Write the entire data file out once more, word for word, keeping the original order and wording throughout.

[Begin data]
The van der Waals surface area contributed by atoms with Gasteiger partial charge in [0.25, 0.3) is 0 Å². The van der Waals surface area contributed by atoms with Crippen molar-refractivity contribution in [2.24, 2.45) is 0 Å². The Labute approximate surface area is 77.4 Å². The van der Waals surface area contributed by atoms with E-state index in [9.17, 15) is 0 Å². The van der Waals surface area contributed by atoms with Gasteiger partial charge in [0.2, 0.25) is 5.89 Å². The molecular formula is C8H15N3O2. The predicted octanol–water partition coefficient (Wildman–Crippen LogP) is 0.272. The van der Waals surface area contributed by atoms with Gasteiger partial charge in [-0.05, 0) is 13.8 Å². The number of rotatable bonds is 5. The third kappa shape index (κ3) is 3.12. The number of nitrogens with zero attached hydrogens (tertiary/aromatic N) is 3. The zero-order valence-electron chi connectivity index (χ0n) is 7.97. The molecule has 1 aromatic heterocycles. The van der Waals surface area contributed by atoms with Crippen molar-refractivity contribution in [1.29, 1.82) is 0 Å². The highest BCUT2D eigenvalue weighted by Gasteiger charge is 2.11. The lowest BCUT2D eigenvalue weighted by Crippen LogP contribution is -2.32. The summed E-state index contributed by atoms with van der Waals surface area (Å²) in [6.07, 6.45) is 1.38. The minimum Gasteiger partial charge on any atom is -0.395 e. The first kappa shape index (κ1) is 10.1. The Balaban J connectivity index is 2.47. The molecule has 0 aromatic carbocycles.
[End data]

The van der Waals surface area contributed by atoms with Gasteiger partial charge in [0.25, 0.3) is 0 Å². The van der Waals surface area contributed by atoms with Crippen molar-refractivity contribution in [2.24, 2.45) is 0 Å². The Labute approximate surface area is 77.4 Å². The van der Waals surface area contributed by atoms with E-state index in [9.17, 15) is 0 Å². The van der Waals surface area contributed by atoms with Gasteiger partial charge in [0.2, 0.25) is 5.89 Å². The molecular formula is C8H15N3O2. The predicted octanol–water partition coefficient (Wildman–Crippen LogP) is 0.272. The van der Waals surface area contributed by atoms with Gasteiger partial charge in [-0.05, 0) is 13.8 Å². The number of rotatable bonds is 5. The third kappa shape index (κ3) is 3.12. The number of nitrogens with zero attached hydrogens (tertiary/aromatic N) is 3. The zero-order valence-electron chi connectivity index (χ0n) is 7.97. The molecule has 1 aromatic heterocycles. The van der Waals surface area contributed by atoms with Crippen molar-refractivity contribution in [1.29, 1.82) is 0 Å². The highest BCUT2D eigenvalue weighted by Gasteiger charge is 2.11. The lowest BCUT2D eigenvalue weighted by Crippen LogP contribution is -2.32. The summed E-state index contributed by atoms with van der Waals surface area (Å²) in [6.07, 6.45) is 1.38. The minimum Gasteiger partial charge on any atom is -0.395 e. The first kappa shape index (κ1) is 10.1. The Balaban J connectivity index is 2.47. The molecule has 0 aromatic carbocycles.